A senior garda is to be appointed as a liaison officer to the capital of the United Arab Emirates, where the leadership of the Kinahan organised crime group is based.

The Government today announced the expansion of the garda's overseas network to southeast Asia and the Middle East and the appointment of an additional liaison officer to the US.

Garda Liaison Officers based abroad work with international law enforcement agencies investigating the activities of Irish or other criminals whom gardaí have an interest in prosecuting.

Sergeants, inspectors and superintendents are currently based in the Irish embassies as part of diplomatic missions in Madrid, Paris, London, The Hague, Washington DC and Bogota in Colombia.

Minister for Justice Helen McEntee said the increase was necessitated by the transnational nature of organised crime and that gardaí would work with international law enforcement agencies abroad to tackle terrorism and organised crime.

She also said that the new positions will improve relationships with police services abroad, enhance the security of the State and prove crucial in "pursuing criminals who spread misery in Ireland, as well as abroad".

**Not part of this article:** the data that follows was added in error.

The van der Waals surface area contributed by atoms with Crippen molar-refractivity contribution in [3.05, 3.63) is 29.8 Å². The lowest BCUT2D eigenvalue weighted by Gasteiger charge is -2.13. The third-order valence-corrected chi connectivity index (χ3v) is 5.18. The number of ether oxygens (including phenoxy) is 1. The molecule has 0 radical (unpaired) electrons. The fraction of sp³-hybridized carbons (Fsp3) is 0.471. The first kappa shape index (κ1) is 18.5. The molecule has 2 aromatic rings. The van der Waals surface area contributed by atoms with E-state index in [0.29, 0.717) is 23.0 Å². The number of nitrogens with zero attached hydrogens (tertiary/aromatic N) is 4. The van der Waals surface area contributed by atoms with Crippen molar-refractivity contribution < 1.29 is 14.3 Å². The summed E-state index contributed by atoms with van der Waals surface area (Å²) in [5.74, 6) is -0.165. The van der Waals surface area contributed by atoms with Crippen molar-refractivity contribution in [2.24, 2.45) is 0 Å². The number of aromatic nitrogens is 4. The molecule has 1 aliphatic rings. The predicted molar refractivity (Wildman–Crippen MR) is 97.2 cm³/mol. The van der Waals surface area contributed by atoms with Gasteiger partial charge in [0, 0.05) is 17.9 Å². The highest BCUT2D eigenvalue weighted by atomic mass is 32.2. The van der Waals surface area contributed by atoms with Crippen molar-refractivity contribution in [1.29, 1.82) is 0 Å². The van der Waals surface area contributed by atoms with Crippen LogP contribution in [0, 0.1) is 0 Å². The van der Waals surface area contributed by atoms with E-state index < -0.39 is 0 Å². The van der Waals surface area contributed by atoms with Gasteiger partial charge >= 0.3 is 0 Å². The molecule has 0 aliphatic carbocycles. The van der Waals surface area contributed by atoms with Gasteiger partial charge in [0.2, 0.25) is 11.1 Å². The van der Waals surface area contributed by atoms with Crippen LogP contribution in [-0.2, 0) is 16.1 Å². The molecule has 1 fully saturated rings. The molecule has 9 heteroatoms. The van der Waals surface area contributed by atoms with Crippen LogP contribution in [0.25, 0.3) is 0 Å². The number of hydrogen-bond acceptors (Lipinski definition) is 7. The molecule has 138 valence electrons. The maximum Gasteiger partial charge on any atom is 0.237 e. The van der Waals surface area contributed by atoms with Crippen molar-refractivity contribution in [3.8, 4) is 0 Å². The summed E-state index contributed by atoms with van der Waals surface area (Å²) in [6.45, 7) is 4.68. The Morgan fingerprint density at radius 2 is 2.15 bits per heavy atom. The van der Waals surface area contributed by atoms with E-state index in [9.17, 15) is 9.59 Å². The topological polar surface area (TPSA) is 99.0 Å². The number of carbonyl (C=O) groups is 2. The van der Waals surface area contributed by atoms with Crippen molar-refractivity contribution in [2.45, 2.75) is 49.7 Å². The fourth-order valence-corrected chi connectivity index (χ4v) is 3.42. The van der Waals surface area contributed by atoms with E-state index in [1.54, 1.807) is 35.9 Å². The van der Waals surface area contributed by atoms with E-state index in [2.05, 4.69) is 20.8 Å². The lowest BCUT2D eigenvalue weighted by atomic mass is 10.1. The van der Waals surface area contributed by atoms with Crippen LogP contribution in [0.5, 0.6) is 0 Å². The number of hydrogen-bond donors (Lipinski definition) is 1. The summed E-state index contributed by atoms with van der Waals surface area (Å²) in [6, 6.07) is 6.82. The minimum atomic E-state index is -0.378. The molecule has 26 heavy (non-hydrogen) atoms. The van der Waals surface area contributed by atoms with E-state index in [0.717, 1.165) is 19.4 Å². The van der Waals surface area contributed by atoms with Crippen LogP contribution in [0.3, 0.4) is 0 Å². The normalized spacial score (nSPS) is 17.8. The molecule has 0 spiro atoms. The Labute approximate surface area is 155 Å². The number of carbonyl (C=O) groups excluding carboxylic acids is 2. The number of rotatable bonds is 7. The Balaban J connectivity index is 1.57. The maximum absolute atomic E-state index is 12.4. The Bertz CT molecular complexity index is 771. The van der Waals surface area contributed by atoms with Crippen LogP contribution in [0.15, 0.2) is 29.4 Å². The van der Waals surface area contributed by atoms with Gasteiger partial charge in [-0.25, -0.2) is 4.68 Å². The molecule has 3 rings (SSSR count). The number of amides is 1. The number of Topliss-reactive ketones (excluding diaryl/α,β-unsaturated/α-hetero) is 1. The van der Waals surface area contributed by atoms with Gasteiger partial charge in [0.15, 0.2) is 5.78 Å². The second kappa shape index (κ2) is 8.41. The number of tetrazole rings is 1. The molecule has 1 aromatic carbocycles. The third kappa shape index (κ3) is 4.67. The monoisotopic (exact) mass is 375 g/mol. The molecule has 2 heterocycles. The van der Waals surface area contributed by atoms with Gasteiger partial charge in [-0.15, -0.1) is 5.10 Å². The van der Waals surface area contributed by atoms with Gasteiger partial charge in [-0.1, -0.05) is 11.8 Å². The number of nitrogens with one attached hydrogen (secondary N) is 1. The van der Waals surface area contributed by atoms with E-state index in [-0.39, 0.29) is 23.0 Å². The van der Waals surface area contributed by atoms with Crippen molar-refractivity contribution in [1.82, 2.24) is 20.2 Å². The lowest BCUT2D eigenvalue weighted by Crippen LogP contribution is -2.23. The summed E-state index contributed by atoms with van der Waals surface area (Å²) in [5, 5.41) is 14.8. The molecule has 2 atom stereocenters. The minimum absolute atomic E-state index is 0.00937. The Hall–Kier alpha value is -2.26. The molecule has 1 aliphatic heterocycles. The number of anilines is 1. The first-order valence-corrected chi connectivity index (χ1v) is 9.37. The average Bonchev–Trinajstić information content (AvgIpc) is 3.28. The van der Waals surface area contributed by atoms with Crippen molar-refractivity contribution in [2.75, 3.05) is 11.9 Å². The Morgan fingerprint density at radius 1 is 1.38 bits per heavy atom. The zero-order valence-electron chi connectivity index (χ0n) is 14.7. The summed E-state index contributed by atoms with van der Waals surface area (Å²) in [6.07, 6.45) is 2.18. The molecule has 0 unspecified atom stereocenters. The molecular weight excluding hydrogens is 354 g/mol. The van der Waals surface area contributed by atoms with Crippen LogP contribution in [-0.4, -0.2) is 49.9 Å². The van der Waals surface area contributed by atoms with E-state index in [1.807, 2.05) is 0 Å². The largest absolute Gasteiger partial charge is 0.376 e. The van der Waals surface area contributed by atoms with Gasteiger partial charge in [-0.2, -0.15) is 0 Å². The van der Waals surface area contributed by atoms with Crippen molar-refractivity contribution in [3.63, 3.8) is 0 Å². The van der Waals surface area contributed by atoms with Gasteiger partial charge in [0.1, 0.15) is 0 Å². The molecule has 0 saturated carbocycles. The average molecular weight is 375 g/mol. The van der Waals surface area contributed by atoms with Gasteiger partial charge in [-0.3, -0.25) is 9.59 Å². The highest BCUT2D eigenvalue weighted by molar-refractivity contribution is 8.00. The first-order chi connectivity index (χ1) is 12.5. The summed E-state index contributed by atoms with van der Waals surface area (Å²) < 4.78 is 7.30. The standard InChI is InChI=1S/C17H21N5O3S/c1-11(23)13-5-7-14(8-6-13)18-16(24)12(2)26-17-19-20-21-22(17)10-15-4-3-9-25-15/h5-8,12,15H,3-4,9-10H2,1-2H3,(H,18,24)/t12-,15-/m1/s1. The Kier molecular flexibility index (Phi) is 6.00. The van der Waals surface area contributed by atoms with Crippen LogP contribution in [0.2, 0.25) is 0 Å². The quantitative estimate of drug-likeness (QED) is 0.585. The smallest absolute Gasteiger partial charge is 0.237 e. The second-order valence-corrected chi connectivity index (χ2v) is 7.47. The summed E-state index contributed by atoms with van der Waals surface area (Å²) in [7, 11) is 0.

Authorities in the UAE have already frozen the Kinahans' assets including personal and corporate bank accounts.

US authorities have already imposed worldwide sanctions on the leadership of the Kinahan organised crime group and banned 600 people with suspected links to the gang from entering the US, as well as offering a $5m reward each for information leading to the conviction of Christy Kinahan, Daniel and Christopher Junior.

Two gardaí are also to be deployed to France on a temporary basis to patrol tourist areas in uniform during July and August.

The move follows a request from French authorities and is similar to arrangements for temporary deployments of German, Spanish and Dutch police there.

The gardaí will patrol in uniform with French police officers and assist in the investigation of complaints by, or offences involving Irish people there.

Garda Commissioner Drew Harris had requested the network of Garda Liaison Officers abroad be expanded.

He welcomed the announcement saying that as more and more crimes transcend borders, international co-operation between law enforcement agencies has never been so important.

Mr Harris also said that the network of liaison officers plays a critical role in tackling crime in Ireland and abroad, as was seen in the transnational action against the Kinahan gang.